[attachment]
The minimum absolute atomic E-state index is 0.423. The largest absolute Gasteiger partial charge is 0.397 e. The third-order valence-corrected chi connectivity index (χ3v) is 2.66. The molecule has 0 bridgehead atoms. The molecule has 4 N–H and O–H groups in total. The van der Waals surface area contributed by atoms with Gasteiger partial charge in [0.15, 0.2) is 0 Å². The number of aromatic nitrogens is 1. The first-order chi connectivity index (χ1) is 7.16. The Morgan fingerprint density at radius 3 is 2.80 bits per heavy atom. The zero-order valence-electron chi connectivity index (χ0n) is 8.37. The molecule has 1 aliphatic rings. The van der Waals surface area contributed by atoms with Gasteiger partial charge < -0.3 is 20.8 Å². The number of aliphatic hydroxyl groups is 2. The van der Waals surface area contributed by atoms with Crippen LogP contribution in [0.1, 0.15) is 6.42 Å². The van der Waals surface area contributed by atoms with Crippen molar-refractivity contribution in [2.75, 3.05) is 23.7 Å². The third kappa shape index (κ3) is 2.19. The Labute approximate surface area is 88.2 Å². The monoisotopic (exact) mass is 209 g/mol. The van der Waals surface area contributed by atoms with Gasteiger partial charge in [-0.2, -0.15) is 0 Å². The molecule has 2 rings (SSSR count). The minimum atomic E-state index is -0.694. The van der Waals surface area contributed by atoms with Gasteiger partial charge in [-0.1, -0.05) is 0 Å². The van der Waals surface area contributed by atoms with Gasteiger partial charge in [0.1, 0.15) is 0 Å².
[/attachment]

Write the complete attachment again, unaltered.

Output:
The minimum absolute atomic E-state index is 0.423. The largest absolute Gasteiger partial charge is 0.397 e. The third-order valence-corrected chi connectivity index (χ3v) is 2.66. The molecule has 0 bridgehead atoms. The molecule has 4 N–H and O–H groups in total. The van der Waals surface area contributed by atoms with Gasteiger partial charge in [0.15, 0.2) is 0 Å². The number of aromatic nitrogens is 1. The first-order chi connectivity index (χ1) is 7.16. The Morgan fingerprint density at radius 3 is 2.80 bits per heavy atom. The zero-order valence-electron chi connectivity index (χ0n) is 8.37. The molecule has 1 aliphatic rings. The van der Waals surface area contributed by atoms with Gasteiger partial charge < -0.3 is 20.8 Å². The number of aliphatic hydroxyl groups is 2. The van der Waals surface area contributed by atoms with Crippen LogP contribution in [0.1, 0.15) is 6.42 Å². The van der Waals surface area contributed by atoms with Crippen molar-refractivity contribution in [2.75, 3.05) is 23.7 Å². The third kappa shape index (κ3) is 2.19. The Labute approximate surface area is 88.2 Å². The monoisotopic (exact) mass is 209 g/mol. The van der Waals surface area contributed by atoms with Gasteiger partial charge in [-0.2, -0.15) is 0 Å². The molecule has 2 rings (SSSR count). The minimum atomic E-state index is -0.694. The van der Waals surface area contributed by atoms with Gasteiger partial charge in [-0.1, -0.05) is 0 Å². The van der Waals surface area contributed by atoms with Gasteiger partial charge in [0.1, 0.15) is 0 Å².